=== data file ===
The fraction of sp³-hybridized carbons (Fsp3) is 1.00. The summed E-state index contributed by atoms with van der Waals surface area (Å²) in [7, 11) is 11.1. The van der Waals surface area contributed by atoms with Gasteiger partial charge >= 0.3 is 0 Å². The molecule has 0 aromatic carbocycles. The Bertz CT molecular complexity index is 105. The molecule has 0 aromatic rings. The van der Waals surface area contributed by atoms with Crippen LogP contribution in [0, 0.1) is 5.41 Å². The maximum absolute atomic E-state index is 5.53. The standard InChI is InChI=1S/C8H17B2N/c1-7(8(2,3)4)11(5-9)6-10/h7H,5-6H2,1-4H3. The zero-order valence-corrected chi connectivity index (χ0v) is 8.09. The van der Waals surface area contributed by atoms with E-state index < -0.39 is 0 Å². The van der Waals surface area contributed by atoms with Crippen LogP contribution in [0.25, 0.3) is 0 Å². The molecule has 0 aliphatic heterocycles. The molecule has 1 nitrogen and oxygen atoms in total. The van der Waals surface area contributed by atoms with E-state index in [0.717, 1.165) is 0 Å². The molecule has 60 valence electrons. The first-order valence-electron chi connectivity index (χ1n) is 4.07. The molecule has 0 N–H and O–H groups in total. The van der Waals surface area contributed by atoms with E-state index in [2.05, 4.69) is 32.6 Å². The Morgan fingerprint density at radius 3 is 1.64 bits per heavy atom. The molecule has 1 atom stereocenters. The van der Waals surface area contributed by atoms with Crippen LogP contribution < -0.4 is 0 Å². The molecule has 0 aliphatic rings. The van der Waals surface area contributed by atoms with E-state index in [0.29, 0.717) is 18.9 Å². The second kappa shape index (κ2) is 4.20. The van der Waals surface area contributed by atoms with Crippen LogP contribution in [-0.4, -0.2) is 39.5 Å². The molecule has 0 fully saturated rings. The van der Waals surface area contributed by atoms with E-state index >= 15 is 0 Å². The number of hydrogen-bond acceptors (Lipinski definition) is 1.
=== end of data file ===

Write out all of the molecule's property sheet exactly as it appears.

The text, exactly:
The fraction of sp³-hybridized carbons (Fsp3) is 1.00. The summed E-state index contributed by atoms with van der Waals surface area (Å²) in [7, 11) is 11.1. The van der Waals surface area contributed by atoms with Gasteiger partial charge >= 0.3 is 0 Å². The molecule has 0 aromatic carbocycles. The Bertz CT molecular complexity index is 105. The molecule has 0 aromatic rings. The van der Waals surface area contributed by atoms with Crippen LogP contribution in [0, 0.1) is 5.41 Å². The maximum absolute atomic E-state index is 5.53. The standard InChI is InChI=1S/C8H17B2N/c1-7(8(2,3)4)11(5-9)6-10/h7H,5-6H2,1-4H3. The zero-order valence-corrected chi connectivity index (χ0v) is 8.09. The van der Waals surface area contributed by atoms with E-state index < -0.39 is 0 Å². The van der Waals surface area contributed by atoms with Crippen LogP contribution in [0.25, 0.3) is 0 Å². The molecule has 0 aliphatic heterocycles. The molecule has 1 nitrogen and oxygen atoms in total. The van der Waals surface area contributed by atoms with E-state index in [0.717, 1.165) is 0 Å². The molecule has 60 valence electrons. The first-order valence-electron chi connectivity index (χ1n) is 4.07. The molecule has 0 N–H and O–H groups in total. The van der Waals surface area contributed by atoms with E-state index in [2.05, 4.69) is 32.6 Å². The Morgan fingerprint density at radius 3 is 1.64 bits per heavy atom. The molecule has 1 atom stereocenters. The van der Waals surface area contributed by atoms with Crippen LogP contribution < -0.4 is 0 Å². The molecule has 0 aliphatic rings. The van der Waals surface area contributed by atoms with E-state index in [0.29, 0.717) is 18.9 Å². The second kappa shape index (κ2) is 4.20. The van der Waals surface area contributed by atoms with Crippen LogP contribution in [-0.4, -0.2) is 39.5 Å². The molecule has 0 fully saturated rings. The van der Waals surface area contributed by atoms with E-state index >= 15 is 0 Å². The number of hydrogen-bond acceptors (Lipinski definition) is 1.